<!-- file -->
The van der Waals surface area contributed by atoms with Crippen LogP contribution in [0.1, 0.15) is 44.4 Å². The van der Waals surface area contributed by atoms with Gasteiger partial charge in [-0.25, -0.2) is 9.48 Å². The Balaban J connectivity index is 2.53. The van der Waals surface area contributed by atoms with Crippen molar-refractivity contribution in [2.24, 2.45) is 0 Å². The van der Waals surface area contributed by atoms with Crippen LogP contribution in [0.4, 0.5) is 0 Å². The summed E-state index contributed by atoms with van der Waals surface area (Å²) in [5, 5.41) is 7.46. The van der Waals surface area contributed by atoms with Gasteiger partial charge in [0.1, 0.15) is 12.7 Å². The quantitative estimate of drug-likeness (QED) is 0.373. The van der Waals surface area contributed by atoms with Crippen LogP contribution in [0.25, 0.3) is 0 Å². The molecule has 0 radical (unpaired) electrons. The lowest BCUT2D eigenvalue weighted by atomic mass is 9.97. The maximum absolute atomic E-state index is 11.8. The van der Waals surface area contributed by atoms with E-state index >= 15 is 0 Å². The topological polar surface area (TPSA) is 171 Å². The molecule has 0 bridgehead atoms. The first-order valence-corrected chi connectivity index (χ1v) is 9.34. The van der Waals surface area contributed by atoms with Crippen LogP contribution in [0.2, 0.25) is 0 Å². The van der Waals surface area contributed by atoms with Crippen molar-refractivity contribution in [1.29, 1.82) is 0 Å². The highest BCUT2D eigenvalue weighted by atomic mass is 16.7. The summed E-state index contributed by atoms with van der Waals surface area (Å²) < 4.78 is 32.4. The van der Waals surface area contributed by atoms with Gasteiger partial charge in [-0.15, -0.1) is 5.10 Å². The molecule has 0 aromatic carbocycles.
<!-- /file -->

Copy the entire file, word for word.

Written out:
The van der Waals surface area contributed by atoms with Crippen LogP contribution in [0.1, 0.15) is 44.4 Å². The van der Waals surface area contributed by atoms with Gasteiger partial charge in [-0.25, -0.2) is 9.48 Å². The Balaban J connectivity index is 2.53. The van der Waals surface area contributed by atoms with Crippen molar-refractivity contribution in [2.24, 2.45) is 0 Å². The van der Waals surface area contributed by atoms with Crippen LogP contribution in [0.4, 0.5) is 0 Å². The summed E-state index contributed by atoms with van der Waals surface area (Å²) in [5, 5.41) is 7.46. The van der Waals surface area contributed by atoms with Gasteiger partial charge in [0.1, 0.15) is 12.7 Å². The quantitative estimate of drug-likeness (QED) is 0.373. The van der Waals surface area contributed by atoms with Crippen LogP contribution in [0.25, 0.3) is 0 Å². The molecule has 0 radical (unpaired) electrons. The lowest BCUT2D eigenvalue weighted by atomic mass is 9.97. The maximum absolute atomic E-state index is 11.8. The van der Waals surface area contributed by atoms with E-state index >= 15 is 0 Å². The topological polar surface area (TPSA) is 171 Å². The molecule has 0 bridgehead atoms. The first-order valence-corrected chi connectivity index (χ1v) is 9.34. The van der Waals surface area contributed by atoms with Crippen LogP contribution in [0.2, 0.25) is 0 Å². The van der Waals surface area contributed by atoms with Crippen molar-refractivity contribution in [1.29, 1.82) is 0 Å². The highest BCUT2D eigenvalue weighted by atomic mass is 16.7. The summed E-state index contributed by atoms with van der Waals surface area (Å²) < 4.78 is 32.4. The van der Waals surface area contributed by atoms with Gasteiger partial charge in [-0.15, -0.1) is 5.10 Å². The molecule has 0 aromatic carbocycles.